Reproductive Rights Are At Stake, Yet Again

In Texas, a bill that will ban abortions after six weeks, before women even know that they’re pregnant.

Yet again, the rights of women to have autonomy over our own bodies is being challenged. The Supreme Court refused to block a bill that would severely limit the access to abortion in Texas. The new law bans abortions after 6 weeks of pregnancy, well before many women even know that they’re pregnant.  

In 1973, Roe v. Wade decided that women should be able to have the option of abortion, without excessive restriction. This new law greatly challenges Roe v. Wade, as it allows excessive restrictions surrounding abortion. These excessive restrictions will have severe consequences, leaving more people without the option of safe and accessible abortions.   

The law also allows private citizens to sue abortion providers, as well as other private citizens, who aid an individual in receiving an abortion after 6 weeks, “(including by paying for it) regardless of whether they know the abortion is prohibited under the Act, or even intends to engage in such conduct,” states Justice Sotamayor, dissenting in Whole Women’s Health v. Jackson.  The law empowers citizens to become “vigilantes,”  to essentially take the place of the government in enforcing these restrictions, therefore strategically avoiding judicial review.   It also makes no exceptions for cases of rape or incest,  and only a very narrow exception in the case that the mother’s life would be at stake. 

Texas lawmakers, who have yet to allow the mandate of masks in schools, see it more fit to police people with uteruses, which includes not only women, but non-binary individuals and transgender men. 

“Pro-life” lawmakers do not truly care about life, as they refuse to allow the enforcements of safety protocols that can help reduce exposure to COVID-19. If these lawmakers are truly “pro-life,” shouldn’t they care about the 648,000 Americans who have passed away due to COVID-19? Why don’t they seem to care about the women who have died due to unsafe abortions? The truth of the matter is that placing more restrictions on abortions does not do what people think it will do. Restrictive laws and bans do not decrease the amount of abortions that occur, they just replace safe abortions, forcing many to seek less safe options, such as the methods women used before abortion was legalized. Women were forced to use fatal and dangerous methods of terminating a pregnancy such as using a coat hanger or throwing themselves down the stairs.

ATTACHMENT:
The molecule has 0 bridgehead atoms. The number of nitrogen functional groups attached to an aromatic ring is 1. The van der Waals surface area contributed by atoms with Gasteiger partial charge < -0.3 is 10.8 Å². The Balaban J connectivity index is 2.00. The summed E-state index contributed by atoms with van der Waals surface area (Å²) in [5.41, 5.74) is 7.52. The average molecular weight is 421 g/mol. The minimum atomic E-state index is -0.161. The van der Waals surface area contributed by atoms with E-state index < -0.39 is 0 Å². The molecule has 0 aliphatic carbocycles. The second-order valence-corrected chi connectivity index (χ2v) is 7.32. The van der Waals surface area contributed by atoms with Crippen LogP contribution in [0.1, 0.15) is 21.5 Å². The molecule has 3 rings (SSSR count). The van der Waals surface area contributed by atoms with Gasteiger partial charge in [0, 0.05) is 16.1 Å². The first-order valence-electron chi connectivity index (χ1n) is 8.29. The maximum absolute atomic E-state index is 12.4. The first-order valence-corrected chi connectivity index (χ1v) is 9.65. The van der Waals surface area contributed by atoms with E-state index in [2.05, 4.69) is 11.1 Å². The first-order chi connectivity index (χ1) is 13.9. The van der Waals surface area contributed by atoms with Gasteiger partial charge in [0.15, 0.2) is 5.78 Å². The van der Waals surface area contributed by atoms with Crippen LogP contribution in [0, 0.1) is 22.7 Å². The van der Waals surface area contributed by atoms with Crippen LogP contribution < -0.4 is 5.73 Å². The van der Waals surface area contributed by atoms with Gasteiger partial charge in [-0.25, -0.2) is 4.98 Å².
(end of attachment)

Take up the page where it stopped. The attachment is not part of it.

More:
It’s likely that other historically red states, like Ohio, will look to pass restrictive abortion bans, like Texas succeeded in doing. If laws similar to this one continue to be applied throughout the nation, people who may need an abortion will not have the right to make that difficult choice. I would not have that choice, nor would I be able to assist someone else who might need that choice. I may not be able to even assist them in making that choice, whether it be giving them a ride or helping them pay for the procedure, for fear of legal repercussions.

It has been 48 years since the historic decision of Roe v. Wade, yet we are still struggling to maintain autonomy over our own bodies.  There’s something truly jarring about the second largest state in the United States being able to restrict access to a medical procedure.

The bottom line is that, regardless of how people personally feel about abortion, people need access to safe abortions. Personal beliefs should not overpower the bodily autonomy that everyone deserves. Restating what has been chanted over and over for years: my body, my choice. 

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